This Week in Boston Real Estate: AirBnb taxes, hip suburbs and more

by Michael M. Mazek

As Massachusetts legislators approached the end of their official session July 31, they faced a deadline for approving a series of bills related to budget moves and regulatory changes. Among the most contentious was a proposal to enact new, higher taxes on short-term home rental services including Airbnb. In the final version approved by the state House and Senate, Massachusetts would extend its 5.7 percent hotel tax to short-term rentals, as well as give local officials the option to levy their own tax of up to 6 percent, or as high as 9 percent for property owners renting out two or more units in the same community. The bill also would make the state the first in the nation to establish a registry of short-term rentals.

The bill was sent to Governor Charlie Baker’s desk to sign July 30, but The Boston Globe reported that it ran into some last-minute complications and may not be enacted after all. Baker proposed changes including a provision to exempt homeowners from the tax who rent out their property for 14 nights or fewer per year. The state legislature would need to unanimously approve those changes or else reject them and return the previous bill to the governor’s desk, at which point he would have 10 days to sign it or potentially veto it. As of August 3, the bill’s fate is still unclear.

In other Boston real estate news:

  • Fresh off the long-awaited groundbreaking on the Green Line extension, the Massachusetts Department of Transportation and the Massachusetts Bay Transportation Authority (MBTA) are laying the groundwork for even more infrastructure over the next 25 years. The agencies released their plans in a proposal called Focus 40 and hope to have a final draft ready for public comment by fall 2018. Among the proposals are what the MBTA calls “big ideas,” including a plan to extend the Blue Line beyond downtown and connect it with the Red Line. At the same time, the MBTA could create a “downtown superstation” by combining the current Downtown Crossing and Park Street stops into a single station connecting the Orange, Red, Green and Blue Lines. The early proposal also sees room to extend the Blue Line in the other direction out to Lynn. In this early phase, the MBTA is not yet providing full estimates of the funds and studies that would be required to make these plans a reality.
  • In other state legislature news, the Boston Business Journal reported that Gov. Baker was unable to secure provisions for large tax breaks that could provide the state leverage in winning major development bids including Amazon’s second headquarters. While Boston is still considered a top contender for the e-commerce giant’s HQ2, Gov. Baker’s administration was hoping to convince state lawmakers to allow for new tax breaks for certain large development projects that would bring jobs and revenue into the state. Current laws enforce limits on the total value of tax incentives that the state may offer businesses for bringing major development projects to Massachusetts, which the Boston Business Journal said would make it less enticing to Amazon, especially in light of multi-billion-dollar tax breaks being offered by states like Maryland and New Jersey.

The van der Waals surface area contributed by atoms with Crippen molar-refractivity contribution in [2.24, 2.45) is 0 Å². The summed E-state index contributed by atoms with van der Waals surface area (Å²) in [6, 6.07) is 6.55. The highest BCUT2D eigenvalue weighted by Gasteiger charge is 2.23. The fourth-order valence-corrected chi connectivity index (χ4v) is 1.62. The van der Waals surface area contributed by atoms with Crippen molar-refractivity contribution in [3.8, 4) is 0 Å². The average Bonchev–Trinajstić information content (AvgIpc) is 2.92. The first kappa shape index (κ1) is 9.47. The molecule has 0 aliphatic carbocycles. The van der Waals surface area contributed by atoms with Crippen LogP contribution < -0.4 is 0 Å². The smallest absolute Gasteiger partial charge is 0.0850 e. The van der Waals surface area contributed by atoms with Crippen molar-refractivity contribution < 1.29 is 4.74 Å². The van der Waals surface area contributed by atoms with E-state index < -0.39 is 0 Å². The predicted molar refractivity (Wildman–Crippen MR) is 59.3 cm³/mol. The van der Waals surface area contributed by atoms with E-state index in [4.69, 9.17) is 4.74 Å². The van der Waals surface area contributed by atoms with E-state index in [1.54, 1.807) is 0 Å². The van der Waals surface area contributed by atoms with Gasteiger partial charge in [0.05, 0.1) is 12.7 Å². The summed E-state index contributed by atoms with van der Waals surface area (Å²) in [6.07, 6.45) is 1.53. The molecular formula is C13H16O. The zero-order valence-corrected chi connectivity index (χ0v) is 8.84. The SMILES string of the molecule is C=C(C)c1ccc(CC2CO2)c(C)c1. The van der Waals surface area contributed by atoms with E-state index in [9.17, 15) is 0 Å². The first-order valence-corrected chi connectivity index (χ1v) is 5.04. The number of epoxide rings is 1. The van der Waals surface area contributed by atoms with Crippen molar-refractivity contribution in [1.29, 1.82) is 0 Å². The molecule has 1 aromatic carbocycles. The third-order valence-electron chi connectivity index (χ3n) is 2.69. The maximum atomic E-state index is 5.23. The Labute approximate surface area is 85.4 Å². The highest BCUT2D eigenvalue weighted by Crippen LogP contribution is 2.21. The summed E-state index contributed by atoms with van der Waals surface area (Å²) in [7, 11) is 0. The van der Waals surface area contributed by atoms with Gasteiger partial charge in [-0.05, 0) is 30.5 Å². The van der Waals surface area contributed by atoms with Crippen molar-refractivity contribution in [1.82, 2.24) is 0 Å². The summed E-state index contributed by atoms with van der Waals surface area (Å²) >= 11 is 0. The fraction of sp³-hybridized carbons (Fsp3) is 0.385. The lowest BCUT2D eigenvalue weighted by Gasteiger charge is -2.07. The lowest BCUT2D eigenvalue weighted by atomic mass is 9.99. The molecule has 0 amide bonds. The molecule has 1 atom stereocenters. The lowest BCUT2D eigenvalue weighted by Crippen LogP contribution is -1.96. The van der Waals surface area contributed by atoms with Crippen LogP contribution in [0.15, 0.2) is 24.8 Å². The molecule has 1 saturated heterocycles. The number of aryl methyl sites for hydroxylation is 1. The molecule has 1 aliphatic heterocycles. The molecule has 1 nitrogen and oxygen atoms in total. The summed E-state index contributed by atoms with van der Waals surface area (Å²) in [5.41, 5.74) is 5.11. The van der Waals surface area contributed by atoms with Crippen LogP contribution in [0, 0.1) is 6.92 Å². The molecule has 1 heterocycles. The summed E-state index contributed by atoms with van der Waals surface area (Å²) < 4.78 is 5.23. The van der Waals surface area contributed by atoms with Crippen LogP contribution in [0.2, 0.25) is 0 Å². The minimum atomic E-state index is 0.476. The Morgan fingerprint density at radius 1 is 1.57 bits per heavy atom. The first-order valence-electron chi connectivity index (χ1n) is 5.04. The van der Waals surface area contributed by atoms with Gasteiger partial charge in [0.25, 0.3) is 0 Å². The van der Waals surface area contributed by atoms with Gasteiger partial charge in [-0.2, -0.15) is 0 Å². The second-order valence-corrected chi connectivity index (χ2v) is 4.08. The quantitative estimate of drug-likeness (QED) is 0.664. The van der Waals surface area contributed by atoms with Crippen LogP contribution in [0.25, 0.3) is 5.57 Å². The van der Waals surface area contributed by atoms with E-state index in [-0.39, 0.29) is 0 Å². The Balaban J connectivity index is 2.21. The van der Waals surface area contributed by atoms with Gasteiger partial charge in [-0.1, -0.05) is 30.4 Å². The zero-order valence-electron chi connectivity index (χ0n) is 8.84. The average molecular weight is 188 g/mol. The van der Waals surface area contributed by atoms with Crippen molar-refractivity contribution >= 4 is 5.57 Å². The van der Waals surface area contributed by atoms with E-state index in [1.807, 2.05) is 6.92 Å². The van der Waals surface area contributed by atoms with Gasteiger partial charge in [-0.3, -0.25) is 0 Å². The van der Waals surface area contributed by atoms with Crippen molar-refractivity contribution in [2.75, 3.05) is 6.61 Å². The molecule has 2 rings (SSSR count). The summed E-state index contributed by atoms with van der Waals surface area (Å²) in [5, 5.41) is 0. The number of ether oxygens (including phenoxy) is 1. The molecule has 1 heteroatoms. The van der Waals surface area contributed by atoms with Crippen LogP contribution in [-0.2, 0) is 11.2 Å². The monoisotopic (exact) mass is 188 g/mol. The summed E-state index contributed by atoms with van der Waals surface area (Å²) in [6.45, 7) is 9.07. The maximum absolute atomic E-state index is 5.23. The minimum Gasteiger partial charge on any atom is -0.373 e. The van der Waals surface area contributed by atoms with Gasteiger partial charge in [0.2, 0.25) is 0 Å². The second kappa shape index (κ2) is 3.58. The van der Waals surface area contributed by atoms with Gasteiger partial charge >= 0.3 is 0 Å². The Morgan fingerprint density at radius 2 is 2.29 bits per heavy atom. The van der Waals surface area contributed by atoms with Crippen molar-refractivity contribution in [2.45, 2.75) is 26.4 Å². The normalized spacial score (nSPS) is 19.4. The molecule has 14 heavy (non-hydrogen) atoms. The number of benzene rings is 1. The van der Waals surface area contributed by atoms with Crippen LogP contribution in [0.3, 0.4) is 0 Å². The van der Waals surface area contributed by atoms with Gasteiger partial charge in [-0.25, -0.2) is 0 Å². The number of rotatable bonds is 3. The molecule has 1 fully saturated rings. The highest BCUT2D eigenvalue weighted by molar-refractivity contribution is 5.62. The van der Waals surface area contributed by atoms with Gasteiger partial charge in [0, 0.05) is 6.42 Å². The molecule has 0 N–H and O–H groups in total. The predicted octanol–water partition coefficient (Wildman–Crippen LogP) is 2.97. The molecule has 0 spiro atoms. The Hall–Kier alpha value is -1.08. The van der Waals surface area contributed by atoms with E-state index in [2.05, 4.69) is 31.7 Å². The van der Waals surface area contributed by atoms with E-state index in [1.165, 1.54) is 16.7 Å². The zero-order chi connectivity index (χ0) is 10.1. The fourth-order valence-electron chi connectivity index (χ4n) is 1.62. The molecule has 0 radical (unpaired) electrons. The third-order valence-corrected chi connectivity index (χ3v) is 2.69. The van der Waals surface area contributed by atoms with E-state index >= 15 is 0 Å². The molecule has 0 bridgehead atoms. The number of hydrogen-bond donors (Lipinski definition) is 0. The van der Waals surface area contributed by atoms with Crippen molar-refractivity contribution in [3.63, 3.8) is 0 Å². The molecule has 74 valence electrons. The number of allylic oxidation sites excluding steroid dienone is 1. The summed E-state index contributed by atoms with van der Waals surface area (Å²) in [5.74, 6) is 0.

• The Boston Globe reports that the latest trend among Boston area developers includes finding ways to make the suburbs attractive to young professionals. The Globe examined one recent effort in Burlington, where National Development has worked since 2013 to transform the New England Executive Park into what it now calls “the District,” replete with new dining options, bars, yoga studios and more. It’s part of a series of efforts happening along Boston’s inner beltway to attract big tech industry employers, and the affluent millennials they employ, away from the city core where much of the action is. From a financial standpoint, suburban developers make a compelling case to businesses and their employees — the Globe noted that office space rents in outer communities like Waltham, Needham and Newton average $37 per square foot, while downtown prices are almost double that amount. Office park developers are also working with residential builders to create homes within walking distance from major job hubs, another big incentive for young professionals looking to save on housing and commuting costs. Still, more companies are continuing to relocate their corporate offices from the suburbs into the city.

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